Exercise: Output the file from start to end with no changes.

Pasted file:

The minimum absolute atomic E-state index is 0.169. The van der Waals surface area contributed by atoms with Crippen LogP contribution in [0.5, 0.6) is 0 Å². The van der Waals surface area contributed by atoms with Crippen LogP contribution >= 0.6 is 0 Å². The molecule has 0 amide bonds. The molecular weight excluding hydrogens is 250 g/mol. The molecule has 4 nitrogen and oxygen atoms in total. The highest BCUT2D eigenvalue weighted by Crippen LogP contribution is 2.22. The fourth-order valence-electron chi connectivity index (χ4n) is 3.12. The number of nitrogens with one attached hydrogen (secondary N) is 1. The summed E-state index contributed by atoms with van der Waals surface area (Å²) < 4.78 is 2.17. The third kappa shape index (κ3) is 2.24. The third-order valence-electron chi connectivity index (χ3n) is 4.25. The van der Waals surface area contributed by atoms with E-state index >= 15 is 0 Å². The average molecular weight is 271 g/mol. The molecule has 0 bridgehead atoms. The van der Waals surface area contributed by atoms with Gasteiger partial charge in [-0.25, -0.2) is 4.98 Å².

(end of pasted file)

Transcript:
The minimum absolute atomic E-state index is 0.169. The van der Waals surface area contributed by atoms with Crippen LogP contribution in [0.5, 0.6) is 0 Å². The van der Waals surface area contributed by atoms with Crippen LogP contribution >= 0.6 is 0 Å². The molecule has 0 amide bonds. The molecular weight excluding hydrogens is 250 g/mol. The molecule has 4 nitrogen and oxygen atoms in total. The highest BCUT2D eigenvalue weighted by Crippen LogP contribution is 2.22. The fourth-order valence-electron chi connectivity index (χ4n) is 3.12. The number of nitrogens with one attached hydrogen (secondary N) is 1. The summed E-state index contributed by atoms with van der Waals surface area (Å²) < 4.78 is 2.17. The third kappa shape index (κ3) is 2.24. The third-order valence-electron chi connectivity index (χ3n) is 4.25. The van der Waals surface area contributed by atoms with E-state index >= 15 is 0 Å². The average molecular weight is 271 g/mol. The molecule has 0 bridgehead atoms. The van der Waals surface area contributed by atoms with Gasteiger partial charge in [-0.25, -0.2) is 4.98 Å².